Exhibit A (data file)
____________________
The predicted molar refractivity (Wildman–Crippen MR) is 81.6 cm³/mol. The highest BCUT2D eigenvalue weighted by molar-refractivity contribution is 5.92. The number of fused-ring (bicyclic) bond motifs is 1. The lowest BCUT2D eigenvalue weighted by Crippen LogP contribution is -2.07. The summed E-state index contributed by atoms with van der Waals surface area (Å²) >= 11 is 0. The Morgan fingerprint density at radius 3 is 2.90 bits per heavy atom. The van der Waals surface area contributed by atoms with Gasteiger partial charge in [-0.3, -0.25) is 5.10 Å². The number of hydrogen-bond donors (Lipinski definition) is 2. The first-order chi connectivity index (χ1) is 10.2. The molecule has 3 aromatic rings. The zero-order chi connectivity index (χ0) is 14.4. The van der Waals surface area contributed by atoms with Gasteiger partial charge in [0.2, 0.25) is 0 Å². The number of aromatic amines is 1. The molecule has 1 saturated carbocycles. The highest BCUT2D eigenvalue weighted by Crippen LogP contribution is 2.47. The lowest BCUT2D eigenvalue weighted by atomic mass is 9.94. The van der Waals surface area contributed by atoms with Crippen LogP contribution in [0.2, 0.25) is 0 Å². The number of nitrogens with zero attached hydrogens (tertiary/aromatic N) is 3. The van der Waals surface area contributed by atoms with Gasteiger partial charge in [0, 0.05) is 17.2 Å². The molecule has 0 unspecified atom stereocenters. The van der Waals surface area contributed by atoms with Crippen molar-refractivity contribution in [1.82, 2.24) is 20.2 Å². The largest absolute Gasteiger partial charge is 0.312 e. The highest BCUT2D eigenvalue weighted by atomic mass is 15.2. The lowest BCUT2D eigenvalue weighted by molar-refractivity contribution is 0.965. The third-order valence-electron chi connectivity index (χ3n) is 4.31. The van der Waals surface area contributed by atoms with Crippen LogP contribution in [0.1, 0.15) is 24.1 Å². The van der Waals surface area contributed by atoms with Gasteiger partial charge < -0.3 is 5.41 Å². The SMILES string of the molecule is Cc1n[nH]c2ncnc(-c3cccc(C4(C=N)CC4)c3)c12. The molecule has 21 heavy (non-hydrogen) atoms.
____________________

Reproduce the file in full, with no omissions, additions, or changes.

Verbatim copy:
The predicted molar refractivity (Wildman–Crippen MR) is 81.6 cm³/mol. The highest BCUT2D eigenvalue weighted by molar-refractivity contribution is 5.92. The number of fused-ring (bicyclic) bond motifs is 1. The lowest BCUT2D eigenvalue weighted by Crippen LogP contribution is -2.07. The summed E-state index contributed by atoms with van der Waals surface area (Å²) >= 11 is 0. The Morgan fingerprint density at radius 3 is 2.90 bits per heavy atom. The van der Waals surface area contributed by atoms with Gasteiger partial charge in [-0.3, -0.25) is 5.10 Å². The number of hydrogen-bond donors (Lipinski definition) is 2. The first-order chi connectivity index (χ1) is 10.2. The molecule has 3 aromatic rings. The zero-order chi connectivity index (χ0) is 14.4. The van der Waals surface area contributed by atoms with Gasteiger partial charge in [0.2, 0.25) is 0 Å². The number of aromatic amines is 1. The molecule has 1 saturated carbocycles. The highest BCUT2D eigenvalue weighted by Crippen LogP contribution is 2.47. The lowest BCUT2D eigenvalue weighted by atomic mass is 9.94. The van der Waals surface area contributed by atoms with Crippen LogP contribution in [0.2, 0.25) is 0 Å². The number of nitrogens with zero attached hydrogens (tertiary/aromatic N) is 3. The van der Waals surface area contributed by atoms with Gasteiger partial charge in [0, 0.05) is 17.2 Å². The molecule has 0 unspecified atom stereocenters. The van der Waals surface area contributed by atoms with Crippen molar-refractivity contribution in [1.82, 2.24) is 20.2 Å². The largest absolute Gasteiger partial charge is 0.312 e. The highest BCUT2D eigenvalue weighted by atomic mass is 15.2. The lowest BCUT2D eigenvalue weighted by molar-refractivity contribution is 0.965. The third-order valence-electron chi connectivity index (χ3n) is 4.31. The van der Waals surface area contributed by atoms with Crippen LogP contribution in [0.1, 0.15) is 24.1 Å². The van der Waals surface area contributed by atoms with Gasteiger partial charge < -0.3 is 5.41 Å². The SMILES string of the molecule is Cc1n[nH]c2ncnc(-c3cccc(C4(C=N)CC4)c3)c12. The molecule has 21 heavy (non-hydrogen) atoms.